The surprise track on the new EP, especially if you haven’t seen Stornoway live in the last 6 months, is a cover of the late ’80s dance pop hit by Yazz, ‘The Only Way is Up’. It didn’t seem like the kind of song any of the guys in Stornoway would have on regular rotation, so I asked Oli how they chose it for a cover treatment. It turns out the writing was, literally, on the wall when they were working on ‘Unplucked’. “We initially went into the studio to make those five new versions. While we were there back at George Shilling’s place, we saw all these gold records up. They’ve always been up, but we took a closer look this time. It turns out that he produced it.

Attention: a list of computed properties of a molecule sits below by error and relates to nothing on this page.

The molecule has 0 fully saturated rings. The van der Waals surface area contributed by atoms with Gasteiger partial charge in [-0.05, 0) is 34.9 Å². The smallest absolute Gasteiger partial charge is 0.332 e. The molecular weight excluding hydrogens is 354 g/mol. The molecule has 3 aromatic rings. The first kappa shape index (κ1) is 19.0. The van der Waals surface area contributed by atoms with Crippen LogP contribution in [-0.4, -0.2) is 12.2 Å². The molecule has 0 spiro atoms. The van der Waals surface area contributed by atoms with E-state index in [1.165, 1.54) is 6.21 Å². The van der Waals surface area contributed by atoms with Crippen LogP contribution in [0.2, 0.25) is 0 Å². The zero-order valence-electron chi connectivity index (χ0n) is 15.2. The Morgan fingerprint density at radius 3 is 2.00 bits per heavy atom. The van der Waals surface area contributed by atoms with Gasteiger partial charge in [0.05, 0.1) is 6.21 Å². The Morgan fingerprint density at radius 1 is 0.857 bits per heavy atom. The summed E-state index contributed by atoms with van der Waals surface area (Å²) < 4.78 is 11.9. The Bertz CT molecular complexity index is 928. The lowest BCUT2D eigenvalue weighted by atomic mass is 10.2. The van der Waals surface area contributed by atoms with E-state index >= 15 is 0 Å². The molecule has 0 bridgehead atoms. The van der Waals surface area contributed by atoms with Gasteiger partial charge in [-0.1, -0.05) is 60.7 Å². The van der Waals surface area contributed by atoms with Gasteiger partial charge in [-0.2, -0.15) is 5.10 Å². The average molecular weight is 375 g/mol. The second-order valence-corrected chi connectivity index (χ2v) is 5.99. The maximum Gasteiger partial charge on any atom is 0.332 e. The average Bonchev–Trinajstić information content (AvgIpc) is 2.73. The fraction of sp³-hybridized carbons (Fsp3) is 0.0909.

“It’s very out of character for him, because we’d known him as a rock mixer, or the guy who produced for ‘Tales from Terra Firma’. We quizzed him on it, we asked, ‘did you actually produce this?’ And he said, ‘yeah, that was in my electro heyday where I was programming all the drums and synths for Yazz’. He talked us through his experience with it, and it inspired us to play it and try it in a soulful, mellow cover… Whenever we’ve done a cover, we tried to choose a song we can take on as our own, even if people don’t know the words or the structure of the song.” Shilling’s own hospitality turned out to be important to the band’s creative process, as after their original planned recording location, Moles in Bath, had a major fire in early 2014, Steadman says the band camped out in Shilling’s back garden in the Cotswolds and got the recording that needed doing done.